This all-powerful hacking tool is essentially on a computer flash drive, which is called a key. It should come as no surprise that every major terrorist group and every major governmental superpower is looking for this key, which is being sold to the highest bidder. Ethan works for a secretive government operation called International Mission Force (IMF), which gives him a new task in each “Mission: Impossible” movie. In “Mission: Impossible – Dead Reckoning Part One” Ethan and his team have been tasked with finding the key before it gets into the wrong hands.

Ethan agrees to accept this mission, but he disagrees with the U.S. Director of National Intelligence, whose last name is Denlinger (played by Cary Elwes), who is also the head of a mysterious spy group called The Community. Denlinger (who is based in Washington, D.C.) thinks the U.S. government should be able to control this entity. Ethan thinks that the entity should be destroyed. Denlinger doesn’t know that IMF exists until he meets Ethan.

For this mission, Ethan is once again joined by his two trusty sidekicks who are computer technology experts and hackers: Luther Stickell (played by Ving Rhames), who is calm and logical, is Ethan’s oldest friend. Luther’s nicknames are Phinneas Freak and The Net Ranger. Benji Dunn (played by Simon Pegg), who is jumpy and neurotic, often follows orders from Luther.

Returning to the “Mission: Impossible” franchise are mercenary Ilsa Faust (played by Rebecca Ferguson), who has complicated relationship with Ethan; Eugene Kittridge (played by Henry Czerny), who was in 1996’s “Mission: Impossible” movie and who is now the director of the CIA; and the morally ambiguous Alanna Mitsopolis (played by Vanessa Kirby), also known as The White Widow. There’s a very memorable sequence on a train that involves Alanna/The White Widow.

During this globetrotting hunt, Ethan and his team go to various places, including the Arabian Desert, Abu Dhabi, Amsterdam, Rome and the Austrian Alps. They are being hunted by operatives from the U.S. government agency Clandestine Services. A Clandestine Services operative named Briggs (played by Shea Whigham) is leading this hunt. Briggs is a gruff taskmaster who likes to bend the rules, while his relatively new subordinate Degas (played by Greg Tarzan Davis) is very by-the-book and wants to follow the established protocol.

The movie’s chief villain is a mysterious agitator named Gabriel (played by Esai Morales), who has his ruthless sidekick Paris (played by Pom Klementieff) do a lot of his dirty work. Ethan and Gabriel share a past that has to do with a woman named Marie (played by Mariela Garriga), with this shared past explaining some of Gabriel’s motivations. Paris is the one who is most often seen trying to kill Ethan and a cunning thief named Grace (played by Hayley Atwell), who becomes Ethan’s reluctant and often untrustworthy accomplice in this race to get possession of the key.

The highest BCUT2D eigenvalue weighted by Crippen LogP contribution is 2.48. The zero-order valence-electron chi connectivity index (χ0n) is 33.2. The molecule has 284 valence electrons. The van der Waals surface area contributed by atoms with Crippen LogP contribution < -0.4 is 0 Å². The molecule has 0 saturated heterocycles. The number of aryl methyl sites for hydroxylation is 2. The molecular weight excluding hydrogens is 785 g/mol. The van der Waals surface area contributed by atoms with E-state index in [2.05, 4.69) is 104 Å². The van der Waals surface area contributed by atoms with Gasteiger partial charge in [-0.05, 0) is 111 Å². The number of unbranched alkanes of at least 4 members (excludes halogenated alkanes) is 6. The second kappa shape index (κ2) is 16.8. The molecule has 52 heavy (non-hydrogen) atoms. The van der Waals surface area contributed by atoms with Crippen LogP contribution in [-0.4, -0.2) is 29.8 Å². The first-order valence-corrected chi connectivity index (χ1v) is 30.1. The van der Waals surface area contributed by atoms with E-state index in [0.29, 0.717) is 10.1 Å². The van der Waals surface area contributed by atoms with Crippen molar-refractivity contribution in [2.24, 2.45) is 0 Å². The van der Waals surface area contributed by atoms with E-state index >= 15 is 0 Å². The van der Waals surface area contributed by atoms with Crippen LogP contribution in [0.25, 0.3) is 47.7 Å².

One of the ways that “Mission: Impossible – Dead Reckoning Part One” stands apart from so many other action films is that it doesn’t play into tired stereotypes of having a principal cast of people who mostly under the age of 40. Likewise, “Mission: Impossible – Dead Reckoning Part One” also defies that action movie stereotype of having just one leading actress (usually someone’s love interest in the movie) among a slew of male leading actors. In “Mission: Impossible – Dead Reckoning Part One,” there are four strong women who have prominent roles in the movie.

Klementieff is a standout among “Mission: Impossible” villains. Her menacing Paris character is in stark contrast to the sweet-natured outer-space alien Mantis that Klementieff played in Marvel Studios’ superhero “Guardians of the Galaxy” blockbusters. In many ways, Paris outshines Gabriel, since Gabriel is more of a psychological villain than someone who can barrel through streets in a high-speed car chases or cause mayhem with an arsenal of weapons.

Atwell also holds her own in the action scenes, although some viewers might find Grace’s intentionally duplicitous personality a little annoying. Rhames and Pegg continue their sometimes-amusing rapport as Luther and Benji. Cruise does some of his best stunt work ever in the movie. If stunt work had a category at the Academy Awards, then Cruise would be a certain nominee if not winner for “Mission: Impossible – Dead Reckoning Part One.” It’s a breathtaking thriller that delivers beyond expectations for action scenes and spy intrigue. However, the “Mission: Impossible” filmmakers need to remember to have some of these action scenes more grounded in the reality of human frailties and the realistic consequences of being in these death-defying situations.